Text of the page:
Brian Nelson’s tips for entrepreneurial success

by Natasha Thompson and Jonathon Walsh

The success or failure of an entrepreneurial ven­ture is often reflective of the skills and talents of the senior management. In many cases, these skills are drawn from an entrepreneur’s past experiences in order to drive successful organi­zational results, and that is certainly the case for Brian Nelson, President and CEO of ValueCommerce, a global provider of innovative, high quality internet business solutions, who shared his insight and experiences at the Nov. 1, EA-Tokyo seminar.

Guideposts to success

Over ten years of experience in sales, consulting, mar­keting, and senior management proved invaluable to Nelson since becoming CEO of ValueCommerce in March 2001. Nelson joined ValueCommerce in January from The Gallup Organization in Japan. Prior to Gallup, Nelson worked in business development with a subsidiary of Japan’s largest and most profitable non-life insurer, Tokio Marine and Fire Insurance Co., Ltd., and previously began his experience in Japan as a sales associate for Ashisuto, Japan’s first full service compu­ter software corporation.

Nelson focused his seminar on his entrepreneurial background and spoke about ‘The Plan.’ “The plan is where you take the time to write down your life goals and timeframes for completing each goal, which will prove invaluable when you are making decisions go­ing forward.”

You are never too young to start

Nelson’s contact with the entrepreneurial world started early. As a first grade student, he participated in a young entrepreneur group, creating a business that sold lem­onade and made sandwiches. As a young teenager, Nel­son used $1,000 that he had saved from part-time jobs to gain first-hand experience buying stocks and talking with stockbrokers, using a custodian account. “It’s im­portant in business to learn [about the stock market] since you [will be] buying stock to establish your own company. Getting that experience outside of what you normally do can be one of the most beneficial things to starting your company,” he said.

Planning leads to opportunity

Have clear career goals and assess how close you are to attaining them, while adapting them accordingly.

Nelson wanted to master the Japanese language, so he made the decision to live in Osaka straight out of university, as Osaka provided a location where he was less likely to use English. In addition, he decided early on that he had to find out how Japanese companies really work, and how decisions are made. “Whom do you talk to in a Japanese company to make a decision?” was one of his questions. To this end, he chose to move on to Tokyo to work for a subsidiary of the Tokio Marine and Fire Insurance Company “It was good experience for what I wanted,” he said.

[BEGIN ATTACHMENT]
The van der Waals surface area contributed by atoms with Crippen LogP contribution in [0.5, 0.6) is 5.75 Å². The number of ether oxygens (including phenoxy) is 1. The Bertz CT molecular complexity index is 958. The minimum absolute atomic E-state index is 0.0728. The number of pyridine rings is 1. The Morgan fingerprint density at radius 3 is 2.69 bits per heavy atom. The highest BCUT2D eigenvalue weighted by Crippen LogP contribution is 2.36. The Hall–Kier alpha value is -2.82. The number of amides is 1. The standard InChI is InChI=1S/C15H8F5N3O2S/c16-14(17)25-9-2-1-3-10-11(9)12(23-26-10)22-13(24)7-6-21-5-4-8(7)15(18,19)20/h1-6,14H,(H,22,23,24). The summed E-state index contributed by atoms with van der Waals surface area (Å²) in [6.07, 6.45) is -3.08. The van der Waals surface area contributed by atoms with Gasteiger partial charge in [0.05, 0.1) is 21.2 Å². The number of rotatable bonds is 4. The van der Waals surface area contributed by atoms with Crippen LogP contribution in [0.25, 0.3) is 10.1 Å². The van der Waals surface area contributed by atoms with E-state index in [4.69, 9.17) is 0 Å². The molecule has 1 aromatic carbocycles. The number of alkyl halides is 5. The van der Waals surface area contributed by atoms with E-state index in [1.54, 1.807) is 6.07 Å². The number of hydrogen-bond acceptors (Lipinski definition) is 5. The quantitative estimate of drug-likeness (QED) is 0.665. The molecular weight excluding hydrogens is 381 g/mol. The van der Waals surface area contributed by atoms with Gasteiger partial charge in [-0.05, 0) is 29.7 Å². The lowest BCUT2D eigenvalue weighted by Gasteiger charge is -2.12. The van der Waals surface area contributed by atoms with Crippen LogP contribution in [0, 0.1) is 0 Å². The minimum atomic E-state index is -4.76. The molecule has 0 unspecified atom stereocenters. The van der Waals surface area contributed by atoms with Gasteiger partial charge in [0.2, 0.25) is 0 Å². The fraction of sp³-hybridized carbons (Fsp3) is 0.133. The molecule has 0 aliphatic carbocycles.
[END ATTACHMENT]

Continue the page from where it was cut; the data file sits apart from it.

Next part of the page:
Be efficient with your time

When he looks back at this experience starting a busi­ness in Japan, he suggests entrepreneurs utilize their time appropriately. “Get an accountant first, as you should not waste your time with the legal ‘set-up’ of a company. It took the accountants two weeks to do what I had done in two and a half months.”

Invest in the people around you

Establish relationships based on trust. “Do what you say you will do, and allow people to learn and grow by delegating large portions of the work that needs to be done. Many entrepreneurs do not delegate as much as they should.”

Build up a strong network of contacts. Nelson said that, “building up a wide breadth of information and contacts allows you to be able to do the things you want to do, and rely on a larger group of people to help build your organization.” By May 2000, only four months after starting, ValueCommerce and Nelson had contracted with many Fortune 500 and Japanese companies to become customers.

Balancing family and work

Nelson thinks constant communication has been key in achieving a successful career and close family relationship. His sons call him every day at work un­less there are shareholder or board meetings. In addi­tion, he does a variety of things with them. He said he prefers activities “to engage the brain.” His sons play chess and he introduces them to marketing, finance, and legal issues of doing business by applying concepts made popular by financier, Robert Kiyosaki in Cashflow Quadrant: Rich Dad’s Guide to Financial Freedom.

About ValueCommerce

ValueCommerce, currently the number one affiliate marketing company in Japan by network size and sales volume, generated more than ¥100 billion in sales for their customers in 2004 and has approxi­mately 1,000 eCommerce Merchant customers. On a daily basis, ValueCommerce serve on average 400 million advertisements across this network. In April 2005, ValueCommerce finalized a strategic capital al­liance with internet portal Yahoo! Japan. Yahoo! Ja­pan acquired a 49.7 percent share of ValueCommerce and both companies will form a close cooperative working relationship.

External Link: